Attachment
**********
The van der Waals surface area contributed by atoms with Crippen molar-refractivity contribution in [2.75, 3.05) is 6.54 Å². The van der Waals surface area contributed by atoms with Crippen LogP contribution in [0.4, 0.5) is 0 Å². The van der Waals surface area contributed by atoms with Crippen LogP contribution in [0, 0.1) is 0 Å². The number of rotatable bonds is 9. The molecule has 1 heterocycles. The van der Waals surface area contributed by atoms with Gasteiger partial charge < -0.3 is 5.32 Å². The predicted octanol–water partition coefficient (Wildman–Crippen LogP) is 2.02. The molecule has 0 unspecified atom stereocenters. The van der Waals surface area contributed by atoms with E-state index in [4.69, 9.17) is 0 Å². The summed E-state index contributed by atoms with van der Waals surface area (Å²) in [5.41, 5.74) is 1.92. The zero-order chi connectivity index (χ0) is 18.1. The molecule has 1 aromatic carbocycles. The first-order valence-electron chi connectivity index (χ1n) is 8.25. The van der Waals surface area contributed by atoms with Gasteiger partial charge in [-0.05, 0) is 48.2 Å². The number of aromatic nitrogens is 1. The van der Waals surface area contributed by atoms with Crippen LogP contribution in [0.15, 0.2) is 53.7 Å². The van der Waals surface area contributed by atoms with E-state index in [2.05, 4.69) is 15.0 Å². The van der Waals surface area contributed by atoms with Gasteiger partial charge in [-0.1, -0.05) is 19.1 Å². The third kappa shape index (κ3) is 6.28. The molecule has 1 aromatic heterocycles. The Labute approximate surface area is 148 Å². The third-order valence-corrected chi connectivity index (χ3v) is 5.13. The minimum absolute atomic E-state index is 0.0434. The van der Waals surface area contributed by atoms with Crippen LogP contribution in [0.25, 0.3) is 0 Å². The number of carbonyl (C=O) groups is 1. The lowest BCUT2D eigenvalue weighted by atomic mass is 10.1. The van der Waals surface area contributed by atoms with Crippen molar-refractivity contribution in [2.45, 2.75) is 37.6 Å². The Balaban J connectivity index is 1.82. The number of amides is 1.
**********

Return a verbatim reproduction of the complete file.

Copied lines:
The van der Waals surface area contributed by atoms with Crippen molar-refractivity contribution in [2.75, 3.05) is 6.54 Å². The van der Waals surface area contributed by atoms with Crippen LogP contribution in [0.4, 0.5) is 0 Å². The van der Waals surface area contributed by atoms with Crippen LogP contribution in [0, 0.1) is 0 Å². The number of rotatable bonds is 9. The molecule has 1 heterocycles. The van der Waals surface area contributed by atoms with Gasteiger partial charge < -0.3 is 5.32 Å². The predicted octanol–water partition coefficient (Wildman–Crippen LogP) is 2.02. The molecule has 0 unspecified atom stereocenters. The van der Waals surface area contributed by atoms with E-state index in [4.69, 9.17) is 0 Å². The summed E-state index contributed by atoms with van der Waals surface area (Å²) in [5.41, 5.74) is 1.92. The zero-order chi connectivity index (χ0) is 18.1. The molecule has 1 aromatic carbocycles. The first-order valence-electron chi connectivity index (χ1n) is 8.25. The van der Waals surface area contributed by atoms with Gasteiger partial charge in [-0.05, 0) is 48.2 Å². The number of aromatic nitrogens is 1. The van der Waals surface area contributed by atoms with Crippen LogP contribution in [0.15, 0.2) is 53.7 Å². The van der Waals surface area contributed by atoms with E-state index in [2.05, 4.69) is 15.0 Å². The van der Waals surface area contributed by atoms with Gasteiger partial charge in [-0.1, -0.05) is 19.1 Å². The third kappa shape index (κ3) is 6.28. The molecule has 1 aromatic heterocycles. The Labute approximate surface area is 148 Å². The third-order valence-corrected chi connectivity index (χ3v) is 5.13. The minimum absolute atomic E-state index is 0.0434. The van der Waals surface area contributed by atoms with Crippen LogP contribution in [0.25, 0.3) is 0 Å². The number of carbonyl (C=O) groups is 1. The lowest BCUT2D eigenvalue weighted by atomic mass is 10.1. The van der Waals surface area contributed by atoms with Crippen molar-refractivity contribution in [2.45, 2.75) is 37.6 Å². The Balaban J connectivity index is 1.82. The number of amides is 1.